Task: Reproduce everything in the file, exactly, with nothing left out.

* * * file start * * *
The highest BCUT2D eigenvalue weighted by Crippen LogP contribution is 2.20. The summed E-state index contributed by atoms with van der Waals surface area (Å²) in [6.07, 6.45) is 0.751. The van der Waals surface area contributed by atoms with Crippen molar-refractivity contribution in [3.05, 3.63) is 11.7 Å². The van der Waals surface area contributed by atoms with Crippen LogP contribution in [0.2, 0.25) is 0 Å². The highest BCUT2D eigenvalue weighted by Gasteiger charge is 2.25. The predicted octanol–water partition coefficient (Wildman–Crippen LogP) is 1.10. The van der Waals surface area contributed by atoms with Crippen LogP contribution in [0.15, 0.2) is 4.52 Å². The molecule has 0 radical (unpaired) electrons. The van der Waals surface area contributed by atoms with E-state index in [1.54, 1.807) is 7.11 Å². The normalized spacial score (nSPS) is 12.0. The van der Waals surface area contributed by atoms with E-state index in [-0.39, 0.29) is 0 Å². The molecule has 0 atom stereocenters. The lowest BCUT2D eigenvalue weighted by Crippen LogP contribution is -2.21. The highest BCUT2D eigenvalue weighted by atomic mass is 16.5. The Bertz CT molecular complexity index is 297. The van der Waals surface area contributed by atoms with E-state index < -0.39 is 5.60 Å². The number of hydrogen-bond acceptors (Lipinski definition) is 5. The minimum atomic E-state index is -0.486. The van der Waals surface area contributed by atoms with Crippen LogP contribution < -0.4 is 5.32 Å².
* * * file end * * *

The highest BCUT2D eigenvalue weighted by Crippen LogP contribution is 2.20. The summed E-state index contributed by atoms with van der Waals surface area (Å²) in [6.07, 6.45) is 0.751. The van der Waals surface area contributed by atoms with Crippen molar-refractivity contribution in [3.05, 3.63) is 11.7 Å². The van der Waals surface area contributed by atoms with Crippen LogP contribution in [0.2, 0.25) is 0 Å². The highest BCUT2D eigenvalue weighted by Gasteiger charge is 2.25. The predicted octanol–water partition coefficient (Wildman–Crippen LogP) is 1.10. The van der Waals surface area contributed by atoms with Crippen LogP contribution in [0.15, 0.2) is 4.52 Å². The molecule has 0 radical (unpaired) electrons. The van der Waals surface area contributed by atoms with E-state index in [1.54, 1.807) is 7.11 Å². The normalized spacial score (nSPS) is 12.0. The van der Waals surface area contributed by atoms with E-state index in [-0.39, 0.29) is 0 Å². The molecule has 0 atom stereocenters. The lowest BCUT2D eigenvalue weighted by Crippen LogP contribution is -2.21. The highest BCUT2D eigenvalue weighted by atomic mass is 16.5. The Bertz CT molecular complexity index is 297. The van der Waals surface area contributed by atoms with E-state index < -0.39 is 5.60 Å². The number of hydrogen-bond acceptors (Lipinski definition) is 5. The minimum atomic E-state index is -0.486. The van der Waals surface area contributed by atoms with Crippen LogP contribution < -0.4 is 5.32 Å².